More than $7 million awarded to expand lead hazard control services in communities across Michigan

Funding comes from Michigan’s Children’s Health Insurance Program

Michigan is expanding lead hazard control services to eligible households with a Medicaid-enrolled resident.

The Michigan Department of Health and Human Services awarded more than $7 million in community grants to expand the services.

The funding comes from Michigan’s Children’s Health Insurance Program. Grants of up to $1.5 million were available for qualifying cities, counties or consortiums to provide lead hazard control services.

Grantee NameTarget AreaAmount Awarded
City of Battle CreekCalhoun County$1,500,000
Community Action AgencyLenawee and Hillsdale counties$1,231,125
City of DetroitCity of Detroit$1,274,300
City of Grand RapidsKent County$700,000
Human Development CommissionHuron, Tuscola, Sanilac, Lapeer and Bay counties$1,062,900
Menominee-Delta-Schoolcraft Community Action AgencyAll Upper Peninsula counties$500,000
City of MuskegonMuskegon County$880,100
Wayne County Health DepartmentCity of Highland Park$520,000
City of Benton HarborCity of Benton Harbor$100,000

Read: How many children in your community have elevated blood lead levels?

Services available for funding under this initiative include the following and more:

  • Lead inspection, risk assessment and/or elevated blood lead investigation activities to determine the presence of lead hazards.
  • Permanent removal, enclosure or encapsulation of lead-based paint and lead dust hazards for eligible residences.
  • Removal or covering of soil lead hazards up to eligible residence property lines.
  • Minimal rehabilitation to help sustain the lead abatement work.
  • Removal of pre-2014 faucets and fixtures used for human consumption, plumbing and/or service lines deemed to be a lead hazard.
  • Temporary relocation of residents during lead abatement activities.
  • Building local capacity to safely and effectively abate lead hazards.

Are there symptoms of lead exposure?

Unfortunately, lead exposure in children is difficult to notice and most children have no obvious symptoms immediately.

According to the CDC, lead quickly enters the body and can cause harm. When a child swallows lead, their blood lead level rises. When the exposure stops, the amount of lead in the blood decreases over time.

Lead is released through urine, sweat and feces. Lead is also stored in bones and it can take decades for lead stores in the bones to decrease.

Read: Experts dive into why there’s an alarming increase in lead poisoning among children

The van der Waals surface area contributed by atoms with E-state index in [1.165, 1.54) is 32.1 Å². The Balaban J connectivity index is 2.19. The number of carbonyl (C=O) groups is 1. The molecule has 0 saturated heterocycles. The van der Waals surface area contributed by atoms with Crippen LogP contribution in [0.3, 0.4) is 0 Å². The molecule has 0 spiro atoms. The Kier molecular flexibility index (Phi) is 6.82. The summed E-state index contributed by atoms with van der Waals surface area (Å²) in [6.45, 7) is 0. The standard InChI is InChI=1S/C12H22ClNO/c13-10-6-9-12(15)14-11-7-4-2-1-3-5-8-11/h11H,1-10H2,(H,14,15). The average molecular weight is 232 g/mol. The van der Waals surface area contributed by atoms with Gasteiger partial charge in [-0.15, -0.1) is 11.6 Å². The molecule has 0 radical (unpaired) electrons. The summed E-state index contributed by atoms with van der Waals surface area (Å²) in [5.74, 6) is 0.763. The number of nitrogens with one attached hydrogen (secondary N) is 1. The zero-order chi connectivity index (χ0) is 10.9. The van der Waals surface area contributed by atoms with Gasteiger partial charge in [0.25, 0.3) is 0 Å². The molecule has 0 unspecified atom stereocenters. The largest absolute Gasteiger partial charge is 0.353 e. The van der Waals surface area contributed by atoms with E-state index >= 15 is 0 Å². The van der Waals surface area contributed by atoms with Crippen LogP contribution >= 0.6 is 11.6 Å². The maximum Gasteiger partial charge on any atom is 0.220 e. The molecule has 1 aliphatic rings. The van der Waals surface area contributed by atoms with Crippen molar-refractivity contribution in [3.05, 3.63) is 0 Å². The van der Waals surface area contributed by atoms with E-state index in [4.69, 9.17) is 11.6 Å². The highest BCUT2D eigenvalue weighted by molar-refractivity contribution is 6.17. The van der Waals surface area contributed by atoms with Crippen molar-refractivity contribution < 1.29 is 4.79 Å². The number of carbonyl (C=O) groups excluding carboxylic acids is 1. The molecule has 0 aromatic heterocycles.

FLINT, MI - JANUARY 26: Brian Jones, a first responder for Livingston County Michigan, draws the blood of Amaria Roberson, age 5 of Flint, to screen her blood for lead on January 26, 2016 at Eisenhower Elementary School in Flint, Michigan. Free lead screenings are performed for Flint children 6-years-old and younger, one of several events sponsored by Molina Healthcare following the city's water contamination and federal state of emergency. (Photo by Brett Carlsen/Getty Images) (2016 Getty Images)

Should I test my child for lead exposure?

Some children are more likely to be exposed to lead than others.

The best way to know if a child has been exposed to lead is to have their blood tested.

The first test is usually done by taking a finger-prick or heel-prick sample. If that test comes back positive, a second test is usually used to confirm. A blood draw test may be ordered to confirm the blood lead level seen in a test.

The CDC recommends that children who experience the following should be tested for lead:

  • Live or spend time in a house or building built before 1978
  • Are from low-income households
  • Are immigrants, refugees, or recently adopted from less developed countries
  • Live or spend time with someone who works with lead or has hobbies that expose them to lead

Children enrolled in Medicaid are required to get tested for lead at ages 12 and 24 months, or age 24-72 months if they have never been tested. Young children often put their hands or other objects in their mouth, which means they are more likely to be exposed to lead than older children.

Click here to learn more about blood lead testing in Michigan.

What are the effects of childhood lead exposure?

Children who have been exposed to lead may experience a lower IQ, a decreased ability to pay attention and underperformance in school.

The CDC said that there is evidence that childhood exposure can cause long-term harm.

Exposure to lead can cause the following:

  • Damage to the brain and nervous system
  • Slowed growth and development
  • Learning and behavior problems
  • Hearing and speech problems

The health effects of exposure are more harmful to children who are younger than six years old because they are still growing.

Read: Wayne County prosecutor considers next steps in Flint Water Crisis

Does Michigan offer services to help combat lead poisoning?

If your child has an elevated blood lead level you can contact a state, local or national program to apply for lead services.

Through lead services, someone will help you find and fix lead hazards, identify lead in drinking water hazards and lower your child’s elevated blood lead level.

Services previously offered to children with blood lead levels greater than or equal to 4.5 µg/dL, including nursing case management, home environmental lead investigations and lead abatement, will be expanded to eligible families and households with children with confirmed blood lead levels greater than or equal to 3.5 µg/dL.

Click here to see if you qualify for any state or local services.

About the Author:

Kayla is a Web Producer for ClickOnDetroit. Before she joined the team in 2018 she worked at WILX in Lansing as a digital producer.